Fabio Made Me Question My Veganism

The author and Fabio
The author and Fabio
Josh Choe

It's not like I'm going to break straight vedge just because Fabio told me that vegans and vegetarians get bags under our eyes, but one look at the picture above and it's clear which person you'd be more likely to take health advice from.

Still, I can't help but think maybe he's right. Perhaps the reason I'm 35 and can't grow facial hair, why I've been 5'10'' since sophomore year of high school and why I was diagnosed with type 1 diabetes last year (and, most importantly, why it's 2015 and I'm still wearing Mudhoney t-shirts) is because of my animal-free diet. And, maybe, all of these reasons, on some sort of subconscious level, are why I went to his appearance Saturday at Whole Foods in Torrance.

The supermodel/romance novel cover boy was at my local nature-food supermarket hawking Healthy Planet Whey Protein Powder, a company he founded and serves as president. As expected, a slew of elderly women were in attendance and each gazed deeply into his eyes as he explained the importance of glutamine, how his company was the first to use the term "grass-fed" on its products and something about how Healthy Planet uses ingredients from New Zealand.

Honestly, I should know exactly what he said regarding that last bit of information because he repeated it only a thousand times, but do you see how good looking he is? I mean, pardon me for not paying attention. I was in the presence of a goddamn Adonis. 

Seriously, even at 55, Fabio Lanzoni is hot. So hot, in fact, I didn't learn a single thing about anything related to his products. What I did learn, however, isn't that I should stop being vegan and start drinking whey — it's that I should have been born attractive.

Had I been blessed with these sorts of strapping, Italian good looks, maybe it would have been me in that suburban Whole Foods talking to two elderly women for more than a half-hour and taking pictures with guys in D.O.A. shirts. And maybe the gorgeous Asian girl in front of me in line who said, "I can't believe how good he looks" would have said the same about my physical appearance.

Fabio Made Me Question My Veganism
Ryan Ritchie

Instead, I was born me, so standing in line for five minutes hurt my back and all I could think about was how these women and Fabio's half-hour tardiness meant I would have stood in front of the freezer section at my local Whole Foods for more than 60 minutes to take a picture with a man whose work I know nothing about except that he's really ridiculously good looking in print and even more ridiculously good looking in real life.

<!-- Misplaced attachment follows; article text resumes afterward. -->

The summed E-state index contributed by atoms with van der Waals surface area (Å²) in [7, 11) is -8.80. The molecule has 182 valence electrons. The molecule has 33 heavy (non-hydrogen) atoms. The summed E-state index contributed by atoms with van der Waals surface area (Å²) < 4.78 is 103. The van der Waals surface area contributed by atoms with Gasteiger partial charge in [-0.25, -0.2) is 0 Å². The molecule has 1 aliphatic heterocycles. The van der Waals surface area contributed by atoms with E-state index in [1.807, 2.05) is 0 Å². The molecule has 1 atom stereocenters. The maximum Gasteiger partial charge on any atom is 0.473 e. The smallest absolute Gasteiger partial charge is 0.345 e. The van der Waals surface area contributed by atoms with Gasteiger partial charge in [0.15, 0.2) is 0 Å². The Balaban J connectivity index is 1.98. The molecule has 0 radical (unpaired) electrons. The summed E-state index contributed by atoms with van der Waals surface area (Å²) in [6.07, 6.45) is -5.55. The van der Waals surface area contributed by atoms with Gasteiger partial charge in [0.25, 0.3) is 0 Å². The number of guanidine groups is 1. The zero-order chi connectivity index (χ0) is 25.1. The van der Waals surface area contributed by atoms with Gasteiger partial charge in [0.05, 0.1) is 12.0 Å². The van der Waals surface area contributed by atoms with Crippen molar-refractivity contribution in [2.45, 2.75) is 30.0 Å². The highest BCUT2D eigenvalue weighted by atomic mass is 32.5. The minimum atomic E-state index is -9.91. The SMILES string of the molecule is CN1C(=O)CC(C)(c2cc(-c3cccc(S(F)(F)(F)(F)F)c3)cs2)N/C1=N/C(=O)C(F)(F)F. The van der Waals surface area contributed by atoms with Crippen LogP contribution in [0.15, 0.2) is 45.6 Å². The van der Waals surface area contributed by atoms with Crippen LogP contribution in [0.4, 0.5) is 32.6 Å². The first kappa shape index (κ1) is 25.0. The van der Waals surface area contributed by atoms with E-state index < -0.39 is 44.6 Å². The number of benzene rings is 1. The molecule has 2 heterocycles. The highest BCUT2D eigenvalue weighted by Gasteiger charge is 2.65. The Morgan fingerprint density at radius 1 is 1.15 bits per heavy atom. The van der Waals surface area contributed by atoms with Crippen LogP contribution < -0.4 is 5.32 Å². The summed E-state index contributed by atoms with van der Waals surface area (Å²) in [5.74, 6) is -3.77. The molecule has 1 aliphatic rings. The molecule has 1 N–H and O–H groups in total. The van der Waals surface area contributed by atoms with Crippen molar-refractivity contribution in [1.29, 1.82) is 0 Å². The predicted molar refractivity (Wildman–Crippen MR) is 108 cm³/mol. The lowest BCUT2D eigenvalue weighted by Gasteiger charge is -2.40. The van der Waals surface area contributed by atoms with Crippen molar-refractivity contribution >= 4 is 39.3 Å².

Anyone else and I would have confronted him about his poo-pooing of veganism and vegetarianism, particularly the "bags under the eyes" comment. I've been vegan for more than a decade and the only thing not wrong with me is I don't have bags under my eyes. I've spoken to numerous doctors and read the works of even more health professionals and this was the first I'd heard of herbivores getting bags under our eyes. As I write this now, I realize Fabio might have been wrong about that one. But as I stood there with embarrassing facial stubble, a hairstyle even I can't explain, oversized Ben Davis pants and cat fur all over my man-purse, all I could think as I stared at his immaculate chest was "yes, yes, yes" every time he said something I otherwise completely disagree with.

Right now, I wish I could have explained the numerous health benefits to veganism and also how many people give up meat and dairy for ethical reasons and don't care if eating animals could be (emphasis on "could be") healthier. But Fabio isn't anyone else. Fabio is Fabio, so I continued staring and nodding as if I was a 72-year-old grandmother from Lomita.

So maybe none of my physical shortcomings have anything to do with the fact that I haven't eaten meat since 1997. In fact, one could argue what little I have going for me is attributed directly to veganism. But if that's the case, then Fabio is right because God knows being an underweight, pale diabetic vegan doesn't exactly blow up your OKCupid profile.

Your God might be an awesome God, but mine is cruel, which is why I'm me and Fabio is Fabio. That's a different discussion for a different day, but it's two days later and still I can't help but think how much better my life would be if I looked like Fabio, which proves the old adage that it's better to look good than be good. Sadly for me, I am neither.

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